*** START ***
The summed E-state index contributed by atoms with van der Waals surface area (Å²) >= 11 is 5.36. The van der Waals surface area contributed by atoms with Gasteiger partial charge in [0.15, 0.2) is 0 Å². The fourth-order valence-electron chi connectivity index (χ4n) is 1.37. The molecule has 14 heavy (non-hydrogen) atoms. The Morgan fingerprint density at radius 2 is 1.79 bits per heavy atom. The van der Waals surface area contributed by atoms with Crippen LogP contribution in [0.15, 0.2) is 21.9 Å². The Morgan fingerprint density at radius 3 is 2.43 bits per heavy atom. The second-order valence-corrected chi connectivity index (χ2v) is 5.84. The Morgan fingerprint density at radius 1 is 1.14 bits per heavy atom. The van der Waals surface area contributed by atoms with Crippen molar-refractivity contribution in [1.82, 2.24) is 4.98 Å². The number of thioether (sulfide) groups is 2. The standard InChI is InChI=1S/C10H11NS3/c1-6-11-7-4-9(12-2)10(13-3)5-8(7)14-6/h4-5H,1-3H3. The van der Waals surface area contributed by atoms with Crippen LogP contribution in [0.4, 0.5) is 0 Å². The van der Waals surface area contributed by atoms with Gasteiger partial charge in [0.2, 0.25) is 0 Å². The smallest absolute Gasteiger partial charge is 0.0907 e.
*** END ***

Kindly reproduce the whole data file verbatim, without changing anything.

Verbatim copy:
The summed E-state index contributed by atoms with van der Waals surface area (Å²) >= 11 is 5.36. The van der Waals surface area contributed by atoms with Gasteiger partial charge in [0.15, 0.2) is 0 Å². The fourth-order valence-electron chi connectivity index (χ4n) is 1.37. The molecule has 14 heavy (non-hydrogen) atoms. The Morgan fingerprint density at radius 2 is 1.79 bits per heavy atom. The van der Waals surface area contributed by atoms with Crippen LogP contribution in [0.15, 0.2) is 21.9 Å². The Morgan fingerprint density at radius 3 is 2.43 bits per heavy atom. The second-order valence-corrected chi connectivity index (χ2v) is 5.84. The Morgan fingerprint density at radius 1 is 1.14 bits per heavy atom. The van der Waals surface area contributed by atoms with Crippen molar-refractivity contribution in [1.82, 2.24) is 4.98 Å². The number of thioether (sulfide) groups is 2. The standard InChI is InChI=1S/C10H11NS3/c1-6-11-7-4-9(12-2)10(13-3)5-8(7)14-6/h4-5H,1-3H3. The van der Waals surface area contributed by atoms with Crippen LogP contribution in [0.4, 0.5) is 0 Å². The van der Waals surface area contributed by atoms with Gasteiger partial charge in [0.2, 0.25) is 0 Å². The smallest absolute Gasteiger partial charge is 0.0907 e.